The Future of Print Journalism Pt 2: Business Models

Online news: the way of the future

In my last post I briefly mentioned the driving force behind the decline in print journalism – declining advertising dollars. In this post I will explore the different models newspapers can adopt in order to survive in the Internet age. I will examine the merits and disadvantages of each, and determine their feasibility.

As my last post established, newspapers need to adapt and offer content online. A failure to do so will most likely lead to the inevitable: death. These are some of the options that I’ve found:

  1. Free or discounted hardware with contracts for content

Involves paying for content by signing up to a contract. You are then given a free or heavily discounted iPad or other portable tablet device, which will act as a ‘modern newspaper’.

Some consider the iPad the modern newspaper

The problem with this model is that it limits the number of potential readers. A Nielson survey conducted in 52 countries found that in 2011 80% of consumers would cease to use a website that charges. As a consequence, this model is highly unlikely to attract new readers. Further, 71% of respondents say online content must be considerably better than what is offered for free before they pay for it. Hence, there is a heavy reliance on producing high quality content, and a lack of quality from competitors or substitutes that offer free content.

  1. Micropayments

This model involves paying to read each article. Typically, there will be a number of free articles, allowing for new readers to become engaged with a newspaper’s (or, more aptly, news site’s) content. Theoretically, once a consumer becomes an engaged reader they will then be willing to pay for the “exclusive” articles. This model represents the halfway point between paying for content and a free-for-all system. The only lingering question is whether it can generate enough revenue to be sustainable.

  1. Tiered (or metered) system

The tiered model gives readers free access to a number of articles. For example, free access to the first 20 articles a month and then starts charging beyond that point. The central problem with this model is that it punishes engaged readers. Instead of rewarding good behaviour – reading a lot of articles – it charges for the privilege. On a basic psychological level this encourages engaged readers to look elsewhere for their news. The New York Times implemented this system in 2005 with ‘Time Select’, which was abandoned in 2007, due to its ineffectiveness. Fairfax newspapers The Sydney Morning Herald and The Age and others currently use this system. It remains to be seen whether it will be financially successful long-term, however. Given the number of journalists that have been recently laid off, it appears unlikely.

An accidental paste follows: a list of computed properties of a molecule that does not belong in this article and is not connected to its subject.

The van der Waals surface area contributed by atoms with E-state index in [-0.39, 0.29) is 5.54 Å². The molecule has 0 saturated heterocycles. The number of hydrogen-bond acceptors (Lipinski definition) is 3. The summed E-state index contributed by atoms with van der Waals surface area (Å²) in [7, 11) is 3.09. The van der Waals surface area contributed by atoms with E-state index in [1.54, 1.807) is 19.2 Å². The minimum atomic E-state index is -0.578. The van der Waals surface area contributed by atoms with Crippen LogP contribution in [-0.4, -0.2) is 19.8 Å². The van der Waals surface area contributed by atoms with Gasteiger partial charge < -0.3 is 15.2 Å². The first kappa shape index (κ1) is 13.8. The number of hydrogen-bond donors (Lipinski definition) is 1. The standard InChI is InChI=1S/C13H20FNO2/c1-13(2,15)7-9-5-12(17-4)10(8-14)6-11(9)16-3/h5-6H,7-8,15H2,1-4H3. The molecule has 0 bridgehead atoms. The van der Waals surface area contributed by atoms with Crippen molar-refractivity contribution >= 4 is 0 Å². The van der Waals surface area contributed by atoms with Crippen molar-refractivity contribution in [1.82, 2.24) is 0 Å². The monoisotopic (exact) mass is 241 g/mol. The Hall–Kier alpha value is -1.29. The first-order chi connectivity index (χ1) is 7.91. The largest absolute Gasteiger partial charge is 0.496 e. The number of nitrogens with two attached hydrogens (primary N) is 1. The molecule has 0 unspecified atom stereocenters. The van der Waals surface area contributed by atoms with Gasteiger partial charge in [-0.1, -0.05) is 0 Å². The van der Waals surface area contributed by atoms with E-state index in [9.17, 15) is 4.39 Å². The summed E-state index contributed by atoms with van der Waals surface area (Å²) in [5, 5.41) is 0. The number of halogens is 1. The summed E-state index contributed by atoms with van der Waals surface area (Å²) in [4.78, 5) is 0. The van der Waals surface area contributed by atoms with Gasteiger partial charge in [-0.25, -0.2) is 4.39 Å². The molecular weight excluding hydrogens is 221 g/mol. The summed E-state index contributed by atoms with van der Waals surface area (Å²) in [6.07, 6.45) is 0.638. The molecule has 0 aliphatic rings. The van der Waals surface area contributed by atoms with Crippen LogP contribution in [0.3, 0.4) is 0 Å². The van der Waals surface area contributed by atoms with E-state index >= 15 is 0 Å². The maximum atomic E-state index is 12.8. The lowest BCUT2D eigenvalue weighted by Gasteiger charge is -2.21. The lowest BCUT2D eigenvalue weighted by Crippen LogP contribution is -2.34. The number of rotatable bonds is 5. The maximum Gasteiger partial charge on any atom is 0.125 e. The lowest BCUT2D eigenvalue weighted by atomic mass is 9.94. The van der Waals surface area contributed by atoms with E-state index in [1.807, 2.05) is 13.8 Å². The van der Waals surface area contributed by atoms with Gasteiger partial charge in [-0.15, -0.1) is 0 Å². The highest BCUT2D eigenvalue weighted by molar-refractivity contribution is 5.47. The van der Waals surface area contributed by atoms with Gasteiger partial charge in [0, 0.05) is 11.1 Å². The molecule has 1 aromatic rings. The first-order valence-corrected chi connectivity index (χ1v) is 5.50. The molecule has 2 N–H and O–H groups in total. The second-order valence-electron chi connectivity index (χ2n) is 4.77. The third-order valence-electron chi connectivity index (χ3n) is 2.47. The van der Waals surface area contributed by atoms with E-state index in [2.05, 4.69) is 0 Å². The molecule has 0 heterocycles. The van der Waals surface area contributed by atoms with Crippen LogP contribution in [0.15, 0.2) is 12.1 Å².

1. Day pass

Users are charged only on the days when they access the content. In other words, they subscribe for 6 months, but a day is only counted if you actually access the content. This model has all the same problems as the first.

  1. Customized content

The customized content model allows each user to select the content they will subscribe to by topic. For example, they may wish to only read the sport section, so they are able to subscribe to only this content. They will be charged based on the number of sections they wish to access.

  1. Free online access for print subscribers

This model is simple: if you have a newspaper subscription, you can access the online content for free. The motive behind this model is to attempt to save print newspapers. For readers there is greater inventive to pay for a subscription than to go online for the publication. This model is at odds with the increasingly common consumer habit of going online for news.

  1. Free for all

The free-for-all model sounds nice for users. Unfortunately, the revenue generated by online advertising is not enough to make it a very attractive option. It isn’t the worst model though. Adopted by the United Kingdom’s pre-eminent intellectual newspaper, The Guardian, they posted very worrying losses last year. Nevertheless, this model has a view to long-term sustainability. While online advertising does not generate anywhere near as much as print advertising at the moment, the amount of money being spent on it has been increasing dramatically year on year over the last 5 years.

As part of The Guardian’s strategy, they also aim to expand their readership into new markets. Indeed, with a larger readership base comes greater online advertising money. Thus far they have expanded into Australia, the U.S. and are beginning their expansion into Asia. It is an ambitious and bold strategy, but with the drastic decline in print journalism dollars it may prove to be the only way to survive.